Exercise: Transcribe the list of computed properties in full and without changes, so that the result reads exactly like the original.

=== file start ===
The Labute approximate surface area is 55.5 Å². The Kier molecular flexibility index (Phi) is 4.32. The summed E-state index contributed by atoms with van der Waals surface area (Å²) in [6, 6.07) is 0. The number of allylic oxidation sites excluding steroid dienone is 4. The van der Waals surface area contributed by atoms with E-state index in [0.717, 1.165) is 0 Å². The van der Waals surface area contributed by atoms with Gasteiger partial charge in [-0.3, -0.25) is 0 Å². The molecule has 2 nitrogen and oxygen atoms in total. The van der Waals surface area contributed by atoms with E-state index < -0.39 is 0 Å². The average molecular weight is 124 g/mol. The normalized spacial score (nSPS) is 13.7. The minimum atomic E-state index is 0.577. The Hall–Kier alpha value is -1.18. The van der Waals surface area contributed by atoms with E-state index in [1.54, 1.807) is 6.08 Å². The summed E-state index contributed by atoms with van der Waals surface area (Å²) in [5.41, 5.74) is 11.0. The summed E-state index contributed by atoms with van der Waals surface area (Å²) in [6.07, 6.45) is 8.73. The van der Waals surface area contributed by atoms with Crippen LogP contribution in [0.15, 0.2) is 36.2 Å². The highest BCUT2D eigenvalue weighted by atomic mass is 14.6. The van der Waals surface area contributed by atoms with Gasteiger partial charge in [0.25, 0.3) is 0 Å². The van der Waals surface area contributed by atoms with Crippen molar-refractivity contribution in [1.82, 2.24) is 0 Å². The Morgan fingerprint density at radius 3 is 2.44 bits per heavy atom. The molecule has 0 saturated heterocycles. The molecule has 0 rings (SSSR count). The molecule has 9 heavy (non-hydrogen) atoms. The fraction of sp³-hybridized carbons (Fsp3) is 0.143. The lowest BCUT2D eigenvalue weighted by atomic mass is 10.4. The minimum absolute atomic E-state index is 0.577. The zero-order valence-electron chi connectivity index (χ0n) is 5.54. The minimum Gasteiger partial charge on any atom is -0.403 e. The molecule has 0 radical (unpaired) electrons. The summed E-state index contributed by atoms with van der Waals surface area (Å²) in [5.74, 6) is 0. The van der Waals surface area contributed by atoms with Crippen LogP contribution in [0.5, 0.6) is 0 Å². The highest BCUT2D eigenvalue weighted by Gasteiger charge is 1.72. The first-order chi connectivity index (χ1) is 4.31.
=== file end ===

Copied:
The Labute approximate surface area is 55.5 Å². The Kier molecular flexibility index (Phi) is 4.32. The summed E-state index contributed by atoms with van der Waals surface area (Å²) in [6, 6.07) is 0. The number of allylic oxidation sites excluding steroid dienone is 4. The van der Waals surface area contributed by atoms with E-state index in [0.717, 1.165) is 0 Å². The van der Waals surface area contributed by atoms with Gasteiger partial charge in [-0.3, -0.25) is 0 Å². The molecule has 2 nitrogen and oxygen atoms in total. The van der Waals surface area contributed by atoms with E-state index < -0.39 is 0 Å². The average molecular weight is 124 g/mol. The normalized spacial score (nSPS) is 13.7. The minimum atomic E-state index is 0.577. The Hall–Kier alpha value is -1.18. The van der Waals surface area contributed by atoms with E-state index in [1.54, 1.807) is 6.08 Å². The summed E-state index contributed by atoms with van der Waals surface area (Å²) in [5.41, 5.74) is 11.0. The summed E-state index contributed by atoms with van der Waals surface area (Å²) in [6.07, 6.45) is 8.73. The van der Waals surface area contributed by atoms with Crippen LogP contribution in [0.15, 0.2) is 36.2 Å². The highest BCUT2D eigenvalue weighted by atomic mass is 14.6. The van der Waals surface area contributed by atoms with Gasteiger partial charge in [0.25, 0.3) is 0 Å². The van der Waals surface area contributed by atoms with Crippen molar-refractivity contribution in [1.82, 2.24) is 0 Å². The Morgan fingerprint density at radius 3 is 2.44 bits per heavy atom. The molecule has 0 saturated heterocycles. The molecule has 0 rings (SSSR count). The molecule has 9 heavy (non-hydrogen) atoms. The fraction of sp³-hybridized carbons (Fsp3) is 0.143. The lowest BCUT2D eigenvalue weighted by atomic mass is 10.4. The minimum absolute atomic E-state index is 0.577. The zero-order valence-electron chi connectivity index (χ0n) is 5.54. The minimum Gasteiger partial charge on any atom is -0.403 e. The molecule has 0 radical (unpaired) electrons. The summed E-state index contributed by atoms with van der Waals surface area (Å²) in [5.74, 6) is 0. The van der Waals surface area contributed by atoms with Crippen LogP contribution in [0.5, 0.6) is 0 Å². The highest BCUT2D eigenvalue weighted by Gasteiger charge is 1.72. The first-order chi connectivity index (χ1) is 4.31.